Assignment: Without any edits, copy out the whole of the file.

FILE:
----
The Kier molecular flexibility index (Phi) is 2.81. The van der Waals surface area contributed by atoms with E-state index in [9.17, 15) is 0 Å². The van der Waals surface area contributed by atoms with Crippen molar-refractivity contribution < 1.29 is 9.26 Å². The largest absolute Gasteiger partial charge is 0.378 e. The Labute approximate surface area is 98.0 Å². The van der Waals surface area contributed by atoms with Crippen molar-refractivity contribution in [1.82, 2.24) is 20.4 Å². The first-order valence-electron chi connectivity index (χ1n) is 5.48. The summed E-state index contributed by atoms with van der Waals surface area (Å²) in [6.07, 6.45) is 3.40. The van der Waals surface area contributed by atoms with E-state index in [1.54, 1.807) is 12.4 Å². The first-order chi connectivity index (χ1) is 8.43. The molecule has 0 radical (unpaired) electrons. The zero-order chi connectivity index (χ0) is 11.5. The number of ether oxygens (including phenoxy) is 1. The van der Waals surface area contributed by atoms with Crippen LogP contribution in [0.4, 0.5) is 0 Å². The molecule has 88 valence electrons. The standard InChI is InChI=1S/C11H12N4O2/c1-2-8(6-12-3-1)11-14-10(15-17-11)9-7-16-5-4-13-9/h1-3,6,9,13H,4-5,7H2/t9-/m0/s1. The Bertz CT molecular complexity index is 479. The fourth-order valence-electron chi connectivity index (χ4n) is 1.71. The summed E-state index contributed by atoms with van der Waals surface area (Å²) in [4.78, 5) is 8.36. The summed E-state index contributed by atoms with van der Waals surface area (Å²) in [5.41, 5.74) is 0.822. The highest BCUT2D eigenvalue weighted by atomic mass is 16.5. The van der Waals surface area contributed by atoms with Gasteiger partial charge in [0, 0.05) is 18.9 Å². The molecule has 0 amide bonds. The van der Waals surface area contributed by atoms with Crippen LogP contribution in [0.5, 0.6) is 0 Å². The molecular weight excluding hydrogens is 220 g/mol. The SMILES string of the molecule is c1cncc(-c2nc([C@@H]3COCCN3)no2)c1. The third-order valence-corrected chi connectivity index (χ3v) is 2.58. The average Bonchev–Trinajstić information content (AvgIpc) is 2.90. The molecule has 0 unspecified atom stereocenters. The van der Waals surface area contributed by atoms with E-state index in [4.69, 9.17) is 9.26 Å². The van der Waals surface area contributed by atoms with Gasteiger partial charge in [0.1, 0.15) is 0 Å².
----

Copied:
The Kier molecular flexibility index (Phi) is 2.81. The van der Waals surface area contributed by atoms with E-state index in [9.17, 15) is 0 Å². The van der Waals surface area contributed by atoms with Crippen molar-refractivity contribution < 1.29 is 9.26 Å². The largest absolute Gasteiger partial charge is 0.378 e. The Labute approximate surface area is 98.0 Å². The van der Waals surface area contributed by atoms with Crippen molar-refractivity contribution in [1.82, 2.24) is 20.4 Å². The first-order valence-electron chi connectivity index (χ1n) is 5.48. The summed E-state index contributed by atoms with van der Waals surface area (Å²) in [6.07, 6.45) is 3.40. The van der Waals surface area contributed by atoms with E-state index in [1.54, 1.807) is 12.4 Å². The first-order chi connectivity index (χ1) is 8.43. The molecule has 0 radical (unpaired) electrons. The zero-order chi connectivity index (χ0) is 11.5. The number of ether oxygens (including phenoxy) is 1. The van der Waals surface area contributed by atoms with Crippen LogP contribution in [0.4, 0.5) is 0 Å². The molecule has 88 valence electrons. The standard InChI is InChI=1S/C11H12N4O2/c1-2-8(6-12-3-1)11-14-10(15-17-11)9-7-16-5-4-13-9/h1-3,6,9,13H,4-5,7H2/t9-/m0/s1. The Bertz CT molecular complexity index is 479. The fourth-order valence-electron chi connectivity index (χ4n) is 1.71. The summed E-state index contributed by atoms with van der Waals surface area (Å²) in [4.78, 5) is 8.36. The summed E-state index contributed by atoms with van der Waals surface area (Å²) in [5.41, 5.74) is 0.822. The highest BCUT2D eigenvalue weighted by atomic mass is 16.5. The van der Waals surface area contributed by atoms with Gasteiger partial charge in [0, 0.05) is 18.9 Å². The molecule has 0 amide bonds. The van der Waals surface area contributed by atoms with Crippen LogP contribution in [0.5, 0.6) is 0 Å². The molecular weight excluding hydrogens is 220 g/mol. The SMILES string of the molecule is c1cncc(-c2nc([C@@H]3COCCN3)no2)c1. The third-order valence-corrected chi connectivity index (χ3v) is 2.58. The average Bonchev–Trinajstić information content (AvgIpc) is 2.90. The molecule has 0 unspecified atom stereocenters. The van der Waals surface area contributed by atoms with E-state index in [4.69, 9.17) is 9.26 Å². The van der Waals surface area contributed by atoms with Gasteiger partial charge in [0.1, 0.15) is 0 Å².